Low back injuries often restrict movement and lead to the weakening of low back muscles.
One of the simplest ways to incorporate an exercise ball into your routine is just to practice sitting on it. Sitting on the ball activates the core muscles required to maintain balance. If you are having trouble balancing, deflate the ball a little for added stability. If your balance feels good, try replacing your office chair with an exercise ball or sitting on the ball while watching television. Besides working your core muscles, the ball also reduces stress on the spine.
Once you feel comfortable on the ball, more advanced exercises can be introduced into the routine, including squats. Many low back injuries occur as a result of improper lifting; squats that use an exercise ball for support (the exercise ball is placed against the wall behind the small of the back) train the back to retain proper posture and train the knees not to extend over the toes. Being aware of proper body mechanics while lifting heavy objects can help prevent potential low back injuries.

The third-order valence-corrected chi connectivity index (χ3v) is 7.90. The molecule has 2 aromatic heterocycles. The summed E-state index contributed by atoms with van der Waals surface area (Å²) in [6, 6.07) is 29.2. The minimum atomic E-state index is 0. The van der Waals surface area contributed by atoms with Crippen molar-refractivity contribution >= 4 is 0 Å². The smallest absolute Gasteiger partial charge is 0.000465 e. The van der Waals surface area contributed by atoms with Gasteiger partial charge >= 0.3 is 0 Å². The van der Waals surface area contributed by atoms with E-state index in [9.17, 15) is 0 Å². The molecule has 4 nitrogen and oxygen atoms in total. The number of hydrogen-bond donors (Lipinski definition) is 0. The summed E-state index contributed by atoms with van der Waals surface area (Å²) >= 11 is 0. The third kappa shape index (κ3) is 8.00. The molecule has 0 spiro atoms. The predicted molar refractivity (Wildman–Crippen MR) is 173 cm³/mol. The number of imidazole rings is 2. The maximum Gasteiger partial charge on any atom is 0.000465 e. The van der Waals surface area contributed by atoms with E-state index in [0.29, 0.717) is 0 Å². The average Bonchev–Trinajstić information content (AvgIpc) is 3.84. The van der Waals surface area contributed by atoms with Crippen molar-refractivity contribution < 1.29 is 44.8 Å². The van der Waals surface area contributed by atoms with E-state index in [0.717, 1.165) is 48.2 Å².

The benefits of an exercise ball go beyond rehabilitation of a back injury. The muscle action required to remain upright on the ball also helps in finding a neutral spine position, improving posture, increasing low back mobility, and developing overall strength and control of the core muscles—both back and abdominal.
As with any exercise program, it is essential to consult your doctor or a licensed physical therapist before beginning. Many exercise balls may come with their own set of exercises, but attempting an advanced move before you are ready can lead to injury. A trained professional can give you a list of exercises tailored to your specific needs, and can show you how to use the exercise ball properly.